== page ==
Syrian Foreign Minister Walid al-Muallem said in a press conference Tuesday that Syria had not been asked by the United Nations for access to the East Ghouta area until Kane presented it on Saturday. Syria agreed to provide access and to a ceasefire the following day.
Haq sharply disagreed with the argument made by Kerry and the State Department that it was too late to obtain evidence of the nature of the Aug. 21 incident.
“Sarin can be detected for up to months after its use,” he said.
Specialists on chemical weapons also suggested in interviews with IPS that the U.N. investigating team, under a highly regarded Swedish specialist Ake Sellstom and including several experts borrowed from the Organisation for the Prevention of Chemical Weapons, should be able to either confirm or disprove the charge of an attack with nerve or another chemical weapon within a matter of days.
Ralph Trapp, a consultant on proliferation of chemical and biological weapons, said he was “reasonably confident” that the U.N. team could clarify what had happened.
“They can definitely answer the question [of] whether there was a chemical attack, and they can tell which chemical was used,” he said, by collecting samples from blood, urine and hair of victims. There was even “some chance” of finding chemical residue from ammunition pieces or craters where they landed.
Trapp said it would take “several days” to complete an analysis.
Steve Johnson, who runs a programme in chemical, biological and radiological weapons forensics at Cranfield University in the United Kingdom, said that by the end of the week the U.N. might be able to answer whether “people died of a nerve agent.”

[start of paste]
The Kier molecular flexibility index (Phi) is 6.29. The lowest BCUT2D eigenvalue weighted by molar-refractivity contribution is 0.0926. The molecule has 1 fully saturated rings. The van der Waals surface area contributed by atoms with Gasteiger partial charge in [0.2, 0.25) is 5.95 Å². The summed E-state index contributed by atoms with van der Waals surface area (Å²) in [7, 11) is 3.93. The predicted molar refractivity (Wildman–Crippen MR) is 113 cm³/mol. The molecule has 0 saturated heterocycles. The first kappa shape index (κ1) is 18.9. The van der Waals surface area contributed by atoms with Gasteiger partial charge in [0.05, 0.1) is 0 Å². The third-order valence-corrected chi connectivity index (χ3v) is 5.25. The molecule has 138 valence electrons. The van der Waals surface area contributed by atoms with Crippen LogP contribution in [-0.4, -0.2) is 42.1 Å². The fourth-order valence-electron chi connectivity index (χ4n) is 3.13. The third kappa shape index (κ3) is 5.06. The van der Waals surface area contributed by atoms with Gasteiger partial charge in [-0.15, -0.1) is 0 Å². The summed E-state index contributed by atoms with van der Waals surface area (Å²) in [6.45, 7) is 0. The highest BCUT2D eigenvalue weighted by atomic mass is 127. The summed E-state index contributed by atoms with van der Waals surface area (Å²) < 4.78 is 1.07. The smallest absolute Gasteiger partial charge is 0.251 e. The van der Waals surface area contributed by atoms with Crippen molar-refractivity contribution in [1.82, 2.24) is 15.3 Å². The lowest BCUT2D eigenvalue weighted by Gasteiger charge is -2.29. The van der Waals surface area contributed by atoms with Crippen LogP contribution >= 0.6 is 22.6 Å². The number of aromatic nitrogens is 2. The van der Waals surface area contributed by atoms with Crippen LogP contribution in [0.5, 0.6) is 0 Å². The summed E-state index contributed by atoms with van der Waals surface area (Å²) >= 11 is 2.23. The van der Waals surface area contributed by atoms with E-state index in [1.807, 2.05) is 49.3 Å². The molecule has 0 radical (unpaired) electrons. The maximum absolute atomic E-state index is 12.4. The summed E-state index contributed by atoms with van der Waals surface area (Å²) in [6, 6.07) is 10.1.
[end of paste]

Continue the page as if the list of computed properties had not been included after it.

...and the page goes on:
Johnson said the team, if pushed, could produce “some kind of view” on that issue within 24 to 48 hours.
Dan Kastesza, a 20-year veteran of the U.S. Army Chemical Corps and a former adviser to the White House on chemical and biological weapons proliferation, told IPS the team will not be looking for traces of the nerve gas sarin in blood samples but rather chemicals produced when sarin degrades.
But Kastesza said that once samples arrive at laboratories, specialists could make a determination “in a day or two” about whether a nerve agent or other chemical weapons had been used.
The real reason for the Obama administration’s hostility toward the U.N. investigation appears to be the fear that the Syrian government’s decision to allow the team access to the area indicates that it knows that U.N. investigators will not find evidence of a nerve gas attack.
The administration’s effort to discredit the investigation recalls the George W. Bush administration’s rejection of the position of U.N. inspectors in 2002 and 2003 after they found no evidence of any weapons of mass destruction in Iraq and the administration’s refusal to give inspectors more time to fully rule out the existence of an active Iraqi WMD programme.
In both cases, the administration had made up its mind to go to war and wanted no information that could contradict that policy to arise.